With the bead set, replace the valve core and adjust the inflation to the correct pressure. If you are the balancing kind of fellow, now is the time to do so. (Lance and I have similar views on balancing tires. We don’t.) Please don’t leave murderous comments about balancing. I encourage everyone to do what they feel is best with regard to tire balancing.

Lance's editorial comment #8: Uh, actually I've been known to balance tires, especially front ones and especially on a bike I'm going to take to the track and ride at higher speeds, where a vibration can show up that I never felt at street speeds.

Static balancing isn't hard. One of these balancing stands (or a homemade alternative), some stick-on wheel weights and some patience are all you need. The good news is that quality control keeps getting better, and more often these days I find tires need little or no weights to be in balance. You can also use your balancing stand on your wheel alone to determine if the valve stem area really is the heaviest spot on the wheel. That lets you know where to line up the balancing spot on the tire.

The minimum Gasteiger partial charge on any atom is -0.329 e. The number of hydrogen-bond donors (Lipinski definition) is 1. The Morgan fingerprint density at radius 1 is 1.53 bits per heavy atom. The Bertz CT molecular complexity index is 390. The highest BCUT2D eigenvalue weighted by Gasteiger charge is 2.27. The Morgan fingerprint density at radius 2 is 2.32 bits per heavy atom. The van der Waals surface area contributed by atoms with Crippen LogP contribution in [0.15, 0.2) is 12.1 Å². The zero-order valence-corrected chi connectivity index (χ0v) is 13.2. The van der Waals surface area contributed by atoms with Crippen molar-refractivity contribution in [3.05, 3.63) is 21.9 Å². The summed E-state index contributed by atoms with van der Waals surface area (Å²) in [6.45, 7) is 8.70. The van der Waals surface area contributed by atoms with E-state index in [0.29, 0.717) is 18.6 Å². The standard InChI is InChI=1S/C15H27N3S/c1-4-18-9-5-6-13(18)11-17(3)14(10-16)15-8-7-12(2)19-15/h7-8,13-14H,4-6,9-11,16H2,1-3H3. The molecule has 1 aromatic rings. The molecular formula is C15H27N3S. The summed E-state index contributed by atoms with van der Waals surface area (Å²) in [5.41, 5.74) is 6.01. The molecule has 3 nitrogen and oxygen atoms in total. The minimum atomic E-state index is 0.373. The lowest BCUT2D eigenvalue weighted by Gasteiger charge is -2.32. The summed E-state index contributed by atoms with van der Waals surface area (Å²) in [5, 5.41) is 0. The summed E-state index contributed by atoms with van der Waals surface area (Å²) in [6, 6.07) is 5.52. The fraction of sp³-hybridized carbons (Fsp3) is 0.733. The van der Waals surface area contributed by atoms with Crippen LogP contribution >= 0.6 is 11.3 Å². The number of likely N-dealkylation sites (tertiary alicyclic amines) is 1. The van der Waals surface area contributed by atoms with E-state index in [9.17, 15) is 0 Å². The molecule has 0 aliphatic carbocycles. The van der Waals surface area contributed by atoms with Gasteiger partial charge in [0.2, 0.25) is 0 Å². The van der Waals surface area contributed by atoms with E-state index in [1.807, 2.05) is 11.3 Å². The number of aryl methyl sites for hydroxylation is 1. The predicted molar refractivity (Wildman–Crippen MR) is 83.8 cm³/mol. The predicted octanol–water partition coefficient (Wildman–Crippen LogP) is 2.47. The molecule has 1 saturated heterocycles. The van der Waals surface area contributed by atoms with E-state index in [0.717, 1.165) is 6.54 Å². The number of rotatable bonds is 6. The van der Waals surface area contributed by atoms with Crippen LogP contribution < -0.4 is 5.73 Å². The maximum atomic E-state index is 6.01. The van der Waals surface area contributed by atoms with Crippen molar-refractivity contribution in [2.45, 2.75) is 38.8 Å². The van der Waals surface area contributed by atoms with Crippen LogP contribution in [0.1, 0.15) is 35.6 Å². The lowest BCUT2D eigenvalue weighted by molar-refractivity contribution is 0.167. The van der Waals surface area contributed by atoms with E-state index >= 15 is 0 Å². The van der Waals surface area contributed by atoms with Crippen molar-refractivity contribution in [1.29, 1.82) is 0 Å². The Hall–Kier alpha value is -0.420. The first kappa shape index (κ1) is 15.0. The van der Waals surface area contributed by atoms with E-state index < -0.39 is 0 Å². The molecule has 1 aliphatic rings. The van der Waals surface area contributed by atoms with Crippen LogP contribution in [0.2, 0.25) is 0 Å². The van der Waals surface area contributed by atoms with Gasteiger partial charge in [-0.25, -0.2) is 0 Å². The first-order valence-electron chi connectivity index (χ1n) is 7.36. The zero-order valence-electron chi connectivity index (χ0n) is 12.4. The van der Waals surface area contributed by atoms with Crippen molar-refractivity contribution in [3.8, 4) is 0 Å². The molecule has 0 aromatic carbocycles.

With the chain back on the sprocket and the spacers and brake caliper bracket lined up in place, it's time to slide in the axle. Photo by Lance Oliver.

Lemmy's editorial comment #1: This guy sure has a lot of advice to dole out for a guy with clean hands, doesn't he?